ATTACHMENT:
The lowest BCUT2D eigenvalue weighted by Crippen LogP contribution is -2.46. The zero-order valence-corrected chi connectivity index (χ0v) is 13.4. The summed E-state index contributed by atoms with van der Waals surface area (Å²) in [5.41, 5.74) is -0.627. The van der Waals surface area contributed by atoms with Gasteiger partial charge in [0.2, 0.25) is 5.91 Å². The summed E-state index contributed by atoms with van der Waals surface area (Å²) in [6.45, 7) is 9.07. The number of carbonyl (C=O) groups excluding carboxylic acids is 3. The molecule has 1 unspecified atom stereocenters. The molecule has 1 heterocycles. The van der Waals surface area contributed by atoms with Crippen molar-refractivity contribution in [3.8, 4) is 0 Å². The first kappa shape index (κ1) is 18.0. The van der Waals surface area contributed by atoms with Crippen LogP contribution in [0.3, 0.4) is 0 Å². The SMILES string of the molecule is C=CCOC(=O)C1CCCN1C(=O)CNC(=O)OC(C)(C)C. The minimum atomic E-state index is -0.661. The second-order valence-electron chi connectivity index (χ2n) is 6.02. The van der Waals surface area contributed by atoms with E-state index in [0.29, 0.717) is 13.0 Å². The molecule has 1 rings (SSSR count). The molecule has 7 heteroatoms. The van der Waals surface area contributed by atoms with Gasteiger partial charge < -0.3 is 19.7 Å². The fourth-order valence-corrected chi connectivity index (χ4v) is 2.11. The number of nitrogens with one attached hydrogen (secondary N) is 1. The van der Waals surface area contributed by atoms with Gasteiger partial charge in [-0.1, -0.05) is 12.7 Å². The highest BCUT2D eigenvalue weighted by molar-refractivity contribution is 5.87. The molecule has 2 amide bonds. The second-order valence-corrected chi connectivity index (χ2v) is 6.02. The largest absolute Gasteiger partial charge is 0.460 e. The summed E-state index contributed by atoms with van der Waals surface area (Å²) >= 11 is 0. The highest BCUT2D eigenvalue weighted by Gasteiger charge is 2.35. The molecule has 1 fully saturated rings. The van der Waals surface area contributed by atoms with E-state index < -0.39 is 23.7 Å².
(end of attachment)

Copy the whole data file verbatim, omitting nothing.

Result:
The lowest BCUT2D eigenvalue weighted by Crippen LogP contribution is -2.46. The zero-order valence-corrected chi connectivity index (χ0v) is 13.4. The summed E-state index contributed by atoms with van der Waals surface area (Å²) in [5.41, 5.74) is -0.627. The van der Waals surface area contributed by atoms with Gasteiger partial charge in [0.2, 0.25) is 5.91 Å². The summed E-state index contributed by atoms with van der Waals surface area (Å²) in [6.45, 7) is 9.07. The number of carbonyl (C=O) groups excluding carboxylic acids is 3. The molecule has 1 unspecified atom stereocenters. The molecule has 1 heterocycles. The van der Waals surface area contributed by atoms with Crippen molar-refractivity contribution in [3.8, 4) is 0 Å². The first kappa shape index (κ1) is 18.0. The van der Waals surface area contributed by atoms with Crippen LogP contribution in [0.3, 0.4) is 0 Å². The SMILES string of the molecule is C=CCOC(=O)C1CCCN1C(=O)CNC(=O)OC(C)(C)C. The minimum atomic E-state index is -0.661. The second-order valence-electron chi connectivity index (χ2n) is 6.02. The van der Waals surface area contributed by atoms with E-state index in [0.29, 0.717) is 13.0 Å². The molecule has 1 rings (SSSR count). The molecule has 7 heteroatoms. The van der Waals surface area contributed by atoms with Gasteiger partial charge < -0.3 is 19.7 Å². The fourth-order valence-corrected chi connectivity index (χ4v) is 2.11. The number of nitrogens with one attached hydrogen (secondary N) is 1. The van der Waals surface area contributed by atoms with Gasteiger partial charge in [-0.1, -0.05) is 12.7 Å². The highest BCUT2D eigenvalue weighted by molar-refractivity contribution is 5.87. The molecule has 2 amide bonds. The second-order valence-corrected chi connectivity index (χ2v) is 6.02. The largest absolute Gasteiger partial charge is 0.460 e. The summed E-state index contributed by atoms with van der Waals surface area (Å²) >= 11 is 0. The highest BCUT2D eigenvalue weighted by Gasteiger charge is 2.35. The molecule has 1 fully saturated rings. The van der Waals surface area contributed by atoms with E-state index < -0.39 is 23.7 Å².